Dreams of spiders are rather common. These eight-legged creatures spin webs to catch their prey. As such, spiders are often associated with manipulation. Depending on the dream, the arachnid may represent to the dreamer that they are being manipulated or in turn, the manipulator.
"Enemy", the disturbing psychological thriller now available on Blu Ray or DVD, deals with spiders as metaphor to disconcerting effect. Jake Gyllenhaal plays the dual roles. One a boring history professor who dreams of those creepy crawlers, the other an actor that appears to be his exact double. Not only in looks and voice but, also in where they reside in downtown Toronto. Though, that's were the similarities end.
Adam trudges through life. Introverted, living in a shabby apartment. The only time he does anything other than read seems to be when he sleeps with his sometimes partner, Mary (Melanie Laurent, "Inglorious Basterds"), when she comes over to visit. Of course, she leaves soon after they've finished. Anthony, on the other hand zips by on his motorcycle, resides in an upscale apartment and is in a committed relationship with his pregnant girlfriend, Helen (Sarah Gadon, "Maps to the Stars").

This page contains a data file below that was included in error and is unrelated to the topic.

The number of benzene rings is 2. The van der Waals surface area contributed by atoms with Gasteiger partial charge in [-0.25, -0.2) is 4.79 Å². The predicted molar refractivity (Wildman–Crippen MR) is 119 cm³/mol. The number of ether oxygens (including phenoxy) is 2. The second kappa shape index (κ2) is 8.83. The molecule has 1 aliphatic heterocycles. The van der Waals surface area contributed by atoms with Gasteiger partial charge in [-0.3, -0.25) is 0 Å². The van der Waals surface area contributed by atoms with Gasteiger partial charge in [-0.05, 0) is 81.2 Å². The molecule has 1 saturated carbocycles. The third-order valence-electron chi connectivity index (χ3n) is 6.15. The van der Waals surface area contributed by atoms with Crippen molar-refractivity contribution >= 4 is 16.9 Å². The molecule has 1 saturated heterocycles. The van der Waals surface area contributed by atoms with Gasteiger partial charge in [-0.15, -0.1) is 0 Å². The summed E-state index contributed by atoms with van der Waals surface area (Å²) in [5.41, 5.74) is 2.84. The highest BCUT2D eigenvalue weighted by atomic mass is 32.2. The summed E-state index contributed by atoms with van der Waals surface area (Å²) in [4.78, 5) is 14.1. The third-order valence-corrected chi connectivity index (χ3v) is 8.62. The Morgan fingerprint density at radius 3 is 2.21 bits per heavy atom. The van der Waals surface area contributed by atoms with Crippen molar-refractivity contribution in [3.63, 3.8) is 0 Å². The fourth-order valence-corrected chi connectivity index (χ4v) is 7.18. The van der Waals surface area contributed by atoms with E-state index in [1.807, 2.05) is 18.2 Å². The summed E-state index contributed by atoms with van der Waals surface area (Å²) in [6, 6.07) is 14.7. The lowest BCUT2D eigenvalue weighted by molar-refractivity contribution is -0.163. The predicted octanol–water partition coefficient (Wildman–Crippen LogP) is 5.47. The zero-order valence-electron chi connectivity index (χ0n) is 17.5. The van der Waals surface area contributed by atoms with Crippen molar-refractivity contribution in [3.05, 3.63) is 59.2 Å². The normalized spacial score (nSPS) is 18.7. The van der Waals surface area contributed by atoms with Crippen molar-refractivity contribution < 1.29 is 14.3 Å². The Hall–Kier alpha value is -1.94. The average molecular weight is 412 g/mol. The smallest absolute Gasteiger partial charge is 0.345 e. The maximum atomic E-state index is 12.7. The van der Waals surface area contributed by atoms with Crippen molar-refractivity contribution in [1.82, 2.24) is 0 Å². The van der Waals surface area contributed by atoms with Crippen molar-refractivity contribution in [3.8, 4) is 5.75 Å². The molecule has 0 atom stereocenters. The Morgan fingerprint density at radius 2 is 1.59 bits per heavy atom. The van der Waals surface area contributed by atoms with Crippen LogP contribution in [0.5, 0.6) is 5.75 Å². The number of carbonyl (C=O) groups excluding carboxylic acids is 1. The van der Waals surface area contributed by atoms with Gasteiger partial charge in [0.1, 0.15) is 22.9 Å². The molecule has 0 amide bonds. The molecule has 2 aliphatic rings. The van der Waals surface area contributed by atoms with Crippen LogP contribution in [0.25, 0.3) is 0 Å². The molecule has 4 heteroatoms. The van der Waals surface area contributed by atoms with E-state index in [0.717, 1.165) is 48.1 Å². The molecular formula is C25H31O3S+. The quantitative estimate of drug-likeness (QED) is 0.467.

That all changes when Adam is told by a colleague that he has seen someone that looks suspiciously like him and that he should check out the local Video store. After watching a film featuring his doppelgänger, he to starts to believe there is some kind of connection between them both. Adam reaches out first by phone, then by stalking his look-alike. Anthony, who is initially annoyed by the situation, later relents and they agree to meet. It's a situation that swerves quickly out of control, with both men getting stuck in each others' lives and forced into a finale that sneaks up on the viewer to shock and confuse.
With its deliberate atmosphere, unsettling score and crafty storytelling, Canadian Director Denis Villeneuve has produced an uncompromising work that is chilling. Telling a transfixed audience that there's something definitely going on under the surface. However, putting everything together proves to be a difficult task. Let's say there's plenty of room for different interpretations. All in all, "Enemy" weaves a web that will wrap up those that are willing to take the bait.